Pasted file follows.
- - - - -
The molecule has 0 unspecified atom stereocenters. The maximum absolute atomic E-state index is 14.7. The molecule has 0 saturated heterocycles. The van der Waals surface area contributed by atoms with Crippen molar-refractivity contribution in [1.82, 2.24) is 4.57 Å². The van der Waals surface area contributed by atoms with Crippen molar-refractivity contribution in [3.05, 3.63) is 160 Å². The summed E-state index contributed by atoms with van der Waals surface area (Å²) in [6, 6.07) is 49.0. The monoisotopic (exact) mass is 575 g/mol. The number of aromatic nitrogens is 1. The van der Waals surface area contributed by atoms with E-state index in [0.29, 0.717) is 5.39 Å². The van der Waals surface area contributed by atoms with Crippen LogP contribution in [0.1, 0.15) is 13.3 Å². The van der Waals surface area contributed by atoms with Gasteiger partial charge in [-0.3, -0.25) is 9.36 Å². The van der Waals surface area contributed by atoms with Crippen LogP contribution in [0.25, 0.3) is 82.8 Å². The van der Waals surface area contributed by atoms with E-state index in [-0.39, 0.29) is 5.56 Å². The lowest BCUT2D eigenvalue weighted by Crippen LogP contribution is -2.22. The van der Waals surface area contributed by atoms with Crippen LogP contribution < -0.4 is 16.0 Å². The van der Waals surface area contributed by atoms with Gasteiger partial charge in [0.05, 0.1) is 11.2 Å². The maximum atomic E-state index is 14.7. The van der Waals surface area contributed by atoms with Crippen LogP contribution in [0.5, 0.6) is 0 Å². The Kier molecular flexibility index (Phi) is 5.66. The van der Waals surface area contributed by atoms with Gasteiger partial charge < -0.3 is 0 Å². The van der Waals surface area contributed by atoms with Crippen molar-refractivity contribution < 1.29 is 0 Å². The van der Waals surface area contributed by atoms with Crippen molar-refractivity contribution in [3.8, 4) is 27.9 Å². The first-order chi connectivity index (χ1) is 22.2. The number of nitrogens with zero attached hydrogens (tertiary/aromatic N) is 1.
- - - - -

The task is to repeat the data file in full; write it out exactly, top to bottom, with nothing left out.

The molecule has 0 unspecified atom stereocenters. The maximum absolute atomic E-state index is 14.7. The molecule has 0 saturated heterocycles. The van der Waals surface area contributed by atoms with Crippen molar-refractivity contribution in [1.82, 2.24) is 4.57 Å². The van der Waals surface area contributed by atoms with Crippen molar-refractivity contribution in [3.05, 3.63) is 160 Å². The summed E-state index contributed by atoms with van der Waals surface area (Å²) in [6, 6.07) is 49.0. The monoisotopic (exact) mass is 575 g/mol. The number of aromatic nitrogens is 1. The van der Waals surface area contributed by atoms with E-state index in [0.29, 0.717) is 5.39 Å². The van der Waals surface area contributed by atoms with Crippen LogP contribution in [0.1, 0.15) is 13.3 Å². The van der Waals surface area contributed by atoms with Gasteiger partial charge in [-0.3, -0.25) is 9.36 Å². The van der Waals surface area contributed by atoms with Crippen LogP contribution in [0.25, 0.3) is 82.8 Å². The van der Waals surface area contributed by atoms with E-state index in [-0.39, 0.29) is 5.56 Å². The lowest BCUT2D eigenvalue weighted by Crippen LogP contribution is -2.22. The van der Waals surface area contributed by atoms with Crippen LogP contribution < -0.4 is 16.0 Å². The van der Waals surface area contributed by atoms with Gasteiger partial charge in [0.05, 0.1) is 11.2 Å². The maximum atomic E-state index is 14.7. The van der Waals surface area contributed by atoms with Crippen LogP contribution in [0.5, 0.6) is 0 Å². The Kier molecular flexibility index (Phi) is 5.66. The van der Waals surface area contributed by atoms with Gasteiger partial charge < -0.3 is 0 Å². The van der Waals surface area contributed by atoms with Crippen molar-refractivity contribution < 1.29 is 0 Å². The van der Waals surface area contributed by atoms with Crippen molar-refractivity contribution in [3.8, 4) is 27.9 Å². The first-order chi connectivity index (χ1) is 22.2. The number of nitrogens with zero attached hydrogens (tertiary/aromatic N) is 1.